Freiling's axiom is wonderful, but is it the only reasonable
extension of Zermelo-Fraenkel's axioms? Is it powerful enough
to solve many problems known as undecidable in ZF or ZFC?
Two powerful extensions of ZF are well known:
- the axiom of constructibility (known as V=L, i.e.
all sets are constructible),
- the axiom of determinateness (AD).
Most writers reject V=L as a proper foundation for set theory
because of its "non evidence". I think, this is a somewhat
strange position. For me, V=L is some form of the Church's
thesis. Have You ever seen a non-constructible set?
If not, let us assume that V=L. Why not?
Is the axiom of choice "evident"? Let it be evident, if
some people like so. But You can demonstrate that AD
is "evident" also:
For any set A of sequences of natural numbers:
Ex[0]Ax[1]Ex[2]Ax[3]Ex[4]... (sequence x belongs to A)
or
Ax[0]Ex[1]Ax[2]Ex[3]Ax[4]... (sequence x does not belong to A)
Now convert the second member of disjunction as follows:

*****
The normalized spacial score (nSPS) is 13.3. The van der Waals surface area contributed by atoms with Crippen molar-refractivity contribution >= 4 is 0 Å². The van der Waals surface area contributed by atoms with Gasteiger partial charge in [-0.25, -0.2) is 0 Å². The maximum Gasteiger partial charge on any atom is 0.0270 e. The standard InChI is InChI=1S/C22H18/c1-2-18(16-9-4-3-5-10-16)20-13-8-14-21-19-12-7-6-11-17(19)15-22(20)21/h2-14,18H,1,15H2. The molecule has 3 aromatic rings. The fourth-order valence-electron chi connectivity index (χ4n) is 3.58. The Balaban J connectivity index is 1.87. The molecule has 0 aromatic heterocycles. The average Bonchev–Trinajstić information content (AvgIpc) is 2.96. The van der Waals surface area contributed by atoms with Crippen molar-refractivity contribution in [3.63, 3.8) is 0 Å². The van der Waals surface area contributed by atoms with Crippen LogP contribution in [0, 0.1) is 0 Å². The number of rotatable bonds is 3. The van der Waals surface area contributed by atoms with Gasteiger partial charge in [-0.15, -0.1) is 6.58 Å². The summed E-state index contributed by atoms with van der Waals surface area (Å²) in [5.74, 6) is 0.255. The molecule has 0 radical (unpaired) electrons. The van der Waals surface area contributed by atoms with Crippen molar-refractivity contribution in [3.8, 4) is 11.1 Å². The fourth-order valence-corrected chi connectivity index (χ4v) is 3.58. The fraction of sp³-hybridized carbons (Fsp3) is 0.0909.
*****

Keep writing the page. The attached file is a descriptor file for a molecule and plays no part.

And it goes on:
not(Ex[0]Ax[1]Ex[2]Ax[3]Ex[4]... (sequence x belongs to A).
I.e. AD is "equivalent" to the law of the excluded middle,
and therefore, "evident".
A wonderful situation for a determined syntacticist (like me):
the axiom of choice is "evident", AD is "evident" also, but
these two postulates contradict each other.
Hence, You can extend ZF axioms in many ways obtaining different
wonderful new set theories (call your own extension "evident",
if You like so).
I agree that "it is too narrow a view of mathematics to consider
it as only concerning the consequences of an initially chosen set
of axioms". This is only the first (and the main) component of
mathematics. The second one is the art of inventing interesting,
powerful, wonderful etc. sets of axioms.
Karl Podnieks, Dr.Math.,
determined syntacticist,
podnieks@mii.lu.lv
Institute of Mathematics and Computer Science
University of Latvia
Raina Blvd. 29
Riga, LV-1459
Latvia
P/S. I would like to be in the member list of QED. Please, let
me know, how can I achieve this.